Posted On 12 Jul 2019
The U.S. Coast Guard released video Thursday of service members leaping onto a submarine carrying 17,000 pounds of cocaine as part of a monthslong, $569 million cocaine bust.
A member of the U.S. Coast Guard Cutter Munro can be seen in the video yelling at an unidentified aquatic vehicle to stop as it moved alongside the cutter at the surface of the Eastern Pacific Ocean. Crew members then jump onto the top of the mostly submerged vessel as it’s moving and bust open the hatch.
A person inside the vessel can be seen briefly just as the hatch opens at the end of the minutelong video.
About 17,000 pounds of cocaine were found inside along with five suspected smugglers, the U.S. Coast Guard told NBC News on Thursday. The estimated street value of the drugs is $232 million.
Self-propelled submersible vessels, often called “narco-subs,” are sometimes used by cartels and traffickers to smuggle drugs across borders.
The operation, which occurred June 18, was one of 14 drug-smuggling vessels intercepted off the coasts of Mexico, Central and South America by three Coast Guard cutters between May and July of this year. A total of 39,000 pounds of cocaine and 933 pounds of marijuana, were seized in that time, for an estimated worth of $569 million, according to a press release Thursday.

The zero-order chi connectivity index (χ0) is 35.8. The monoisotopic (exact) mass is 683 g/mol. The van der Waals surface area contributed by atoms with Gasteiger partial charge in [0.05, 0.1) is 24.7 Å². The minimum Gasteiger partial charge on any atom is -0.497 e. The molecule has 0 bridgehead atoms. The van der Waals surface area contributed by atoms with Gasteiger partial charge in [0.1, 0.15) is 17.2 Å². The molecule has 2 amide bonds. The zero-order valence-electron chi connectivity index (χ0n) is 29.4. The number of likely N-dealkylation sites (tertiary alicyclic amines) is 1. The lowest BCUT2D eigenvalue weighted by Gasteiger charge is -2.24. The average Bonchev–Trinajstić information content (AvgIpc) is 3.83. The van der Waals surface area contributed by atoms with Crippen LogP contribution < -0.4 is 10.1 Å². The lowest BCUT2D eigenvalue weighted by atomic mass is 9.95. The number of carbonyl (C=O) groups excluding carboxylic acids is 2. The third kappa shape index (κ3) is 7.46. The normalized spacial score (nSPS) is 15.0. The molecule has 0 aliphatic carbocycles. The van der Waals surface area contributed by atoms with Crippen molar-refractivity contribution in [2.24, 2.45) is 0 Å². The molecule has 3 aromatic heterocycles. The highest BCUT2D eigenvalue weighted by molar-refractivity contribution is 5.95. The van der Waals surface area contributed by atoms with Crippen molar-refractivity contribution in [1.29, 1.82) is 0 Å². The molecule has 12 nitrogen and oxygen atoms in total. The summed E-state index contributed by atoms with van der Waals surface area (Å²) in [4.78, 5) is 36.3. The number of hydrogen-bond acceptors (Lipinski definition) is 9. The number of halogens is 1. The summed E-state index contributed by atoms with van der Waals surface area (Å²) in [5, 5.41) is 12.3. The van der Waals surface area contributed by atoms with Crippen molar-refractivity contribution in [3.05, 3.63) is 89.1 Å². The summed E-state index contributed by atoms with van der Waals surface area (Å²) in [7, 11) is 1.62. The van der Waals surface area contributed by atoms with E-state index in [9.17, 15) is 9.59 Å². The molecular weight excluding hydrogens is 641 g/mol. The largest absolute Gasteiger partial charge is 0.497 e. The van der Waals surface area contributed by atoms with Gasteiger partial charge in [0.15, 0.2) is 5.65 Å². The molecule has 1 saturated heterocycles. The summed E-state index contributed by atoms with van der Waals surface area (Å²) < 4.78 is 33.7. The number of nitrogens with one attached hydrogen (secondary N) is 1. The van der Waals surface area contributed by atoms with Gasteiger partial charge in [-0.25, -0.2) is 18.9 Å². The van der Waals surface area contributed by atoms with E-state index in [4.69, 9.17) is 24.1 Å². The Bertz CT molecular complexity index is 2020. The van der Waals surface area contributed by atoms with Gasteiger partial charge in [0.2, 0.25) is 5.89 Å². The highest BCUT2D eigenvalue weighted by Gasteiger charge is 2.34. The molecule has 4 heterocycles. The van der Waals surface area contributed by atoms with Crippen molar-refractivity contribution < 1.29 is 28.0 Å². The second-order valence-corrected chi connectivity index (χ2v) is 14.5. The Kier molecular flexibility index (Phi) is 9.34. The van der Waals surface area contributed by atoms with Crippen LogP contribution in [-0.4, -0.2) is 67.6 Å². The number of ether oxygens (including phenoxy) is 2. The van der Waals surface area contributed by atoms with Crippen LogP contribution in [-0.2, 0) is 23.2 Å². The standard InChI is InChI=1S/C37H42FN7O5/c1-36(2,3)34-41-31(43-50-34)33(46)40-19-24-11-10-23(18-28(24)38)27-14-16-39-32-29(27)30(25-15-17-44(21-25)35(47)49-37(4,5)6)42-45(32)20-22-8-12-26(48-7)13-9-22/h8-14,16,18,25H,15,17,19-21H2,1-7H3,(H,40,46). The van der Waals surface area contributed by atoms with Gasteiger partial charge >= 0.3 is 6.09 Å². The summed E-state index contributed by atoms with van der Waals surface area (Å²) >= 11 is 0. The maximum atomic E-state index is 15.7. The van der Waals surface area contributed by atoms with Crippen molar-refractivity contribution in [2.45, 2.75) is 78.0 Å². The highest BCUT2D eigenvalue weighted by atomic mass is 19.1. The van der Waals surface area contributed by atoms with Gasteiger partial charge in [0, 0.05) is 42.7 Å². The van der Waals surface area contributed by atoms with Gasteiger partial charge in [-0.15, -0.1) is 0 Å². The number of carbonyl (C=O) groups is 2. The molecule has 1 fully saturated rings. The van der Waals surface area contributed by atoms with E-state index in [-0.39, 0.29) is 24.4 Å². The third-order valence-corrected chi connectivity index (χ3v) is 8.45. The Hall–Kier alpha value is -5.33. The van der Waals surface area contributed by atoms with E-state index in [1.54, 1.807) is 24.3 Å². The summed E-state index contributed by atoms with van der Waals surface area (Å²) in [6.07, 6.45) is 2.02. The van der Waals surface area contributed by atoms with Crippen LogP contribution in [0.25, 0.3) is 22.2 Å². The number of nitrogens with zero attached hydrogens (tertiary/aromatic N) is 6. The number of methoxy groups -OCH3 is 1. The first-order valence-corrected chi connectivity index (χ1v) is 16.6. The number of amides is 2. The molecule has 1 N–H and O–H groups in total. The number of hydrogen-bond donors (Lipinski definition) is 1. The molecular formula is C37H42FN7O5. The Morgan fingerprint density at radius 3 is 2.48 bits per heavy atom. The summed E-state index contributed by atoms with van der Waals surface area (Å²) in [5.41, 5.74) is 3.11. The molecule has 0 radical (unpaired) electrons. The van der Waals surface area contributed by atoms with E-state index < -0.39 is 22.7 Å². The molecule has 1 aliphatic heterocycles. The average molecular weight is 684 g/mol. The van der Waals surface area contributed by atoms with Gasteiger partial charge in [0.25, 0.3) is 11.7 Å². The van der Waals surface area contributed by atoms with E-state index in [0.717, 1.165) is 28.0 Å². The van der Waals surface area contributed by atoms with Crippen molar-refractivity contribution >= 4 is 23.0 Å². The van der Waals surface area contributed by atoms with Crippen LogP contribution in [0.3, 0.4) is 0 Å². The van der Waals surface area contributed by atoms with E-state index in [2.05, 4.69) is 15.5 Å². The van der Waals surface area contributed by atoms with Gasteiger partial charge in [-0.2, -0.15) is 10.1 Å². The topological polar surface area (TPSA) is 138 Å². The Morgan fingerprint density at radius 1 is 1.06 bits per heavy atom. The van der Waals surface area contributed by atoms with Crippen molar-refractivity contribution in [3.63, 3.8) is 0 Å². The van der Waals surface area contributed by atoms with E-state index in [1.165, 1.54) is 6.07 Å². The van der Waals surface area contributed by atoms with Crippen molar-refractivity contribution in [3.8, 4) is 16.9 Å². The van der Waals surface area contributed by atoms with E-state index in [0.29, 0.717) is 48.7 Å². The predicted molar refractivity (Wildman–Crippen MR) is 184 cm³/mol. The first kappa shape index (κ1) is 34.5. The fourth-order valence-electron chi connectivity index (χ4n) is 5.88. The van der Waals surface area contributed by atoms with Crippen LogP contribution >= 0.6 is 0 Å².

Vice President Mike Pence was there as Coast Guard members unloaded the seized drugs in San Diego on Thursday. The operations will lead to the prosecution of 55 alleged smugglers, according to Pence.
“Make no mistake about it, Coasties, your courageous service is saving American lives,” Pence told service members Thursday.
Some of the 55 suspected drug smugglers will be transferred to federal authorities while others will be given to international authorities to be prosecuted in their home countries, the Coast Guard said.
The June seizure was part of the Coast Guard Cutter Munro’s first drug patrol since it was commissioned two years ago. The new vessel is one of six state-of-the-art cutters added to the Coast Guard fleet in recent years and another two have been commissioned in Hawaii, the military branch told NBC News.
About 70 percent of the Coast Guard’s fleet is made up of medium endurance cutters, which are about 50 years old and require costly maintenance.
Courtney Kube contributed.